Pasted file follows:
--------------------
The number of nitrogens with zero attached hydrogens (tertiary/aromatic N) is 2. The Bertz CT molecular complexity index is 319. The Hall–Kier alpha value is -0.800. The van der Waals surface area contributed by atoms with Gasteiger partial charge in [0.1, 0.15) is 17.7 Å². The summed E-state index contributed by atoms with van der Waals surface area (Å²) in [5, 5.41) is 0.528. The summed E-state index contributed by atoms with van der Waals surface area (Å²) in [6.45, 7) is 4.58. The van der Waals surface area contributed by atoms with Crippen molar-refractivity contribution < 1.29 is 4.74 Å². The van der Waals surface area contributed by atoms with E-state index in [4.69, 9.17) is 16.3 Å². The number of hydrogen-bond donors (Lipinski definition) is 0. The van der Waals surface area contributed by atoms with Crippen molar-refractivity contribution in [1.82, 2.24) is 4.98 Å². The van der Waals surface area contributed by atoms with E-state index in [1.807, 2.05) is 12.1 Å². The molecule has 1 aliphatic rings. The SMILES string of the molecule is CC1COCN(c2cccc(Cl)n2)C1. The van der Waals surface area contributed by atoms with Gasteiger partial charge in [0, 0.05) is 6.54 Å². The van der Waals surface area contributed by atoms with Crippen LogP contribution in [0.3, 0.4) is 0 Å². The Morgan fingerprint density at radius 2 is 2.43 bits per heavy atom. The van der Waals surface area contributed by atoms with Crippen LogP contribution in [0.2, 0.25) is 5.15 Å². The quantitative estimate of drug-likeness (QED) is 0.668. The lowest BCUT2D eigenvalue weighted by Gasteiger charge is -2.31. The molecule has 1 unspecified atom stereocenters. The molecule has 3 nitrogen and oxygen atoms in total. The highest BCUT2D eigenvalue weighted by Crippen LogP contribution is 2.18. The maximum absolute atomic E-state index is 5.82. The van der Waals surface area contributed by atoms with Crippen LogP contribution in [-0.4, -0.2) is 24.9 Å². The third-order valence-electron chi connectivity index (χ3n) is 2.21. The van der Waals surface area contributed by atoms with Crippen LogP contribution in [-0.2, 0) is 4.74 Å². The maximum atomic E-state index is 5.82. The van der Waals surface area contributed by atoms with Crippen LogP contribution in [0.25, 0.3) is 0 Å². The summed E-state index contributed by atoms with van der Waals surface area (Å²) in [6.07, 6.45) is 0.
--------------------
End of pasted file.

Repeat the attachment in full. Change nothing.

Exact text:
The number of nitrogens with zero attached hydrogens (tertiary/aromatic N) is 2. The Bertz CT molecular complexity index is 319. The Hall–Kier alpha value is -0.800. The van der Waals surface area contributed by atoms with Gasteiger partial charge in [0.1, 0.15) is 17.7 Å². The summed E-state index contributed by atoms with van der Waals surface area (Å²) in [5, 5.41) is 0.528. The summed E-state index contributed by atoms with van der Waals surface area (Å²) in [6.45, 7) is 4.58. The van der Waals surface area contributed by atoms with Crippen molar-refractivity contribution < 1.29 is 4.74 Å². The van der Waals surface area contributed by atoms with E-state index in [4.69, 9.17) is 16.3 Å². The number of hydrogen-bond donors (Lipinski definition) is 0. The van der Waals surface area contributed by atoms with Crippen molar-refractivity contribution in [1.82, 2.24) is 4.98 Å². The van der Waals surface area contributed by atoms with E-state index in [1.807, 2.05) is 12.1 Å². The molecule has 1 aliphatic rings. The SMILES string of the molecule is CC1COCN(c2cccc(Cl)n2)C1. The van der Waals surface area contributed by atoms with Gasteiger partial charge in [0, 0.05) is 6.54 Å². The van der Waals surface area contributed by atoms with Crippen LogP contribution in [0.3, 0.4) is 0 Å². The Morgan fingerprint density at radius 2 is 2.43 bits per heavy atom. The van der Waals surface area contributed by atoms with Crippen LogP contribution in [0.2, 0.25) is 5.15 Å². The quantitative estimate of drug-likeness (QED) is 0.668. The lowest BCUT2D eigenvalue weighted by Gasteiger charge is -2.31. The molecule has 1 unspecified atom stereocenters. The molecule has 3 nitrogen and oxygen atoms in total. The highest BCUT2D eigenvalue weighted by Crippen LogP contribution is 2.18. The maximum absolute atomic E-state index is 5.82. The van der Waals surface area contributed by atoms with Crippen LogP contribution in [-0.4, -0.2) is 24.9 Å². The third-order valence-electron chi connectivity index (χ3n) is 2.21. The van der Waals surface area contributed by atoms with Crippen LogP contribution in [-0.2, 0) is 4.74 Å². The maximum atomic E-state index is 5.82. The van der Waals surface area contributed by atoms with Crippen LogP contribution in [0.25, 0.3) is 0 Å². The summed E-state index contributed by atoms with van der Waals surface area (Å²) in [6.07, 6.45) is 0.